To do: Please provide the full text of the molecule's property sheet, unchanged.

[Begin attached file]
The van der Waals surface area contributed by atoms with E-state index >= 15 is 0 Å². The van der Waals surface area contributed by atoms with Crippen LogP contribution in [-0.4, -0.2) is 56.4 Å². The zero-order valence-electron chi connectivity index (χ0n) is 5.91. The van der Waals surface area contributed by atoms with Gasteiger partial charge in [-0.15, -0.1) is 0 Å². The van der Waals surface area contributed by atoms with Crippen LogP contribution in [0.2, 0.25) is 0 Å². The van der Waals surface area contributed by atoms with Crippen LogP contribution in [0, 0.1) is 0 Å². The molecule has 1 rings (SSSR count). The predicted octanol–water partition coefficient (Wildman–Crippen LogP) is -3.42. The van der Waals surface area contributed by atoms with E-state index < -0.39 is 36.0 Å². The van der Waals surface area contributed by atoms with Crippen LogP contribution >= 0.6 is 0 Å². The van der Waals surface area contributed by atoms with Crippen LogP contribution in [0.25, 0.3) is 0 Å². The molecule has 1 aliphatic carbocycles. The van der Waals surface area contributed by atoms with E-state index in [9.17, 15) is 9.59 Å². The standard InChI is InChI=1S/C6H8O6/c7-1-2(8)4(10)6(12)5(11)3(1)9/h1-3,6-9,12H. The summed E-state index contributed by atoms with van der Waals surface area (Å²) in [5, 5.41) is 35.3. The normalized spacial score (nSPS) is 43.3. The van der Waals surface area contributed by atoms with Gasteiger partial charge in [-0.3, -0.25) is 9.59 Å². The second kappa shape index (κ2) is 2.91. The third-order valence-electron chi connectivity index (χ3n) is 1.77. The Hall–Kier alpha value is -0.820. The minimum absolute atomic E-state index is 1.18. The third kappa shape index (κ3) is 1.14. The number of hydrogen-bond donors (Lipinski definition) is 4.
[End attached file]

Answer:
The van der Waals surface area contributed by atoms with E-state index >= 15 is 0 Å². The van der Waals surface area contributed by atoms with Crippen LogP contribution in [-0.4, -0.2) is 56.4 Å². The zero-order valence-electron chi connectivity index (χ0n) is 5.91. The van der Waals surface area contributed by atoms with Gasteiger partial charge in [-0.15, -0.1) is 0 Å². The van der Waals surface area contributed by atoms with Crippen LogP contribution in [0.2, 0.25) is 0 Å². The van der Waals surface area contributed by atoms with Crippen LogP contribution in [0, 0.1) is 0 Å². The molecule has 1 rings (SSSR count). The predicted octanol–water partition coefficient (Wildman–Crippen LogP) is -3.42. The van der Waals surface area contributed by atoms with E-state index < -0.39 is 36.0 Å². The van der Waals surface area contributed by atoms with Crippen LogP contribution >= 0.6 is 0 Å². The van der Waals surface area contributed by atoms with Crippen LogP contribution in [0.25, 0.3) is 0 Å². The molecule has 1 aliphatic carbocycles. The van der Waals surface area contributed by atoms with E-state index in [9.17, 15) is 9.59 Å². The standard InChI is InChI=1S/C6H8O6/c7-1-2(8)4(10)6(12)5(11)3(1)9/h1-3,6-9,12H. The summed E-state index contributed by atoms with van der Waals surface area (Å²) in [5, 5.41) is 35.3. The normalized spacial score (nSPS) is 43.3. The van der Waals surface area contributed by atoms with Gasteiger partial charge in [-0.3, -0.25) is 9.59 Å². The second kappa shape index (κ2) is 2.91. The third-order valence-electron chi connectivity index (χ3n) is 1.77. The Hall–Kier alpha value is -0.820. The minimum absolute atomic E-state index is 1.18. The third kappa shape index (κ3) is 1.14. The number of hydrogen-bond donors (Lipinski definition) is 4.